The tiny town of Siglufjörður sits at the head of a narrow fjord, 23 miles south of the Arctic Circle.
It is Iceland’s most northerly municipality and, during the months of June and July, it barely gets dark.
Of course, being ‘The Land of the Midnight Sun’ has its advantages. You could go for a game after the pub for instance or, if you have insomnia, tee up at 3am.
Somewhat surprisingly, north Iceland has been tipped by Lonely Planet as one of the ten best places to visit in Europe. Through the summer months it offers breathtaking Alpine landscapes, trout and salmon fishing, trail hiking, whale watching, thundering waterfalls and geothermal hot tubs.
In the winter, it’s a skier’s paradise with the added bonus of a bookies’ bet on a display by the Northern Lights, while it was also the setting for the chillier scenes from Game of Thrones.
Spending a few days in the north, the weather was quite amazing; crystal clear skies and warm temperatures in spite of snow still on to the mountainsides. It made it perfect to enjoy another of the region’s many activities: golf.
The brand new course at Siglo, the shortened name for Siglufjörður, is nine holes with 18 tee boxes and simply stunning views. It’s already a very good test with a design that’s up to any international standard.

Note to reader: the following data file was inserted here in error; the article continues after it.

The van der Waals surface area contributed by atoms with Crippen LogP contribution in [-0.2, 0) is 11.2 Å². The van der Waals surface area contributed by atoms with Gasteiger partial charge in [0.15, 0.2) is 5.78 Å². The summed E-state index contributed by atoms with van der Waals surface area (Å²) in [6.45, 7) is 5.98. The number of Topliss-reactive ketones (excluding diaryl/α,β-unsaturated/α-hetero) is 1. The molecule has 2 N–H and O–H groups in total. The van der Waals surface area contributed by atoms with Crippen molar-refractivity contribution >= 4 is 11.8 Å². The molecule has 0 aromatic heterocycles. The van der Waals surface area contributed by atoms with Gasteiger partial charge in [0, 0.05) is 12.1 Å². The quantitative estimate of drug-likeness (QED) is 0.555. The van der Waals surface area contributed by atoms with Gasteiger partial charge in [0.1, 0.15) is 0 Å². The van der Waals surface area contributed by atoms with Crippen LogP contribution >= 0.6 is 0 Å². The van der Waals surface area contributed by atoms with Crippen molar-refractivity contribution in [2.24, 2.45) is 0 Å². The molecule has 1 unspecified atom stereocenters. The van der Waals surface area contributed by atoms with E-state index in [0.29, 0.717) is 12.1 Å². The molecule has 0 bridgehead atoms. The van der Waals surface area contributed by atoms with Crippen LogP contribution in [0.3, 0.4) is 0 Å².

The project was the brainchild of entrepreneur Robert Gudfinsson who, through basing his company Genis – which produces the natural food supplement Benecta – in Siglo, has helped transform his hometown from economic ruin after the collapse of its fishing industry into one of the healthiest, most thriving communities in all of Iceland.
Meanwhile, the clubhouse, which isn’t finished yet, is set to double-up through the winter as a skiing centre. We had to take to the first tee in time for midnight golf and, by the appointed hour, we could still see where the drives were landing. Here at Siglo at 1am, it was as bright as a dull, Dundee afternoon.
We also played at Golfklúbburinn Hamar, near Dalvik. A few miles to the south of Siglo, it is a superb little course with amazing views from every hole.
Akureyri Golf Club is also worth sampling. Akureyri is the main town in the north, Iceland’s second biggest urban area, and a great destination in its own right.
Blessed with a drier climate than the Reykjavik region, it has its own ‘hipster’ scenes such as local microbreweries, great seafood restaurants and a very chilled atmosphere, in a good way.
The north of Iceland wouldn’t really be described as a must-go golfing destination. But with its incredible landscape and array of different activities to enjoy, if you come up to ‘The North’, you really ought to pack your golf shoes at least and hire a set to play these three courses. That feeling of teeing it up at midnight certainly won’t disappoint.
Planning a golf break?
If so, make sure you check out the 2019 Travel Guide from bunkered. Available to read online, it a 48-page digital lowdown on the best holiday golf destinations on the planet.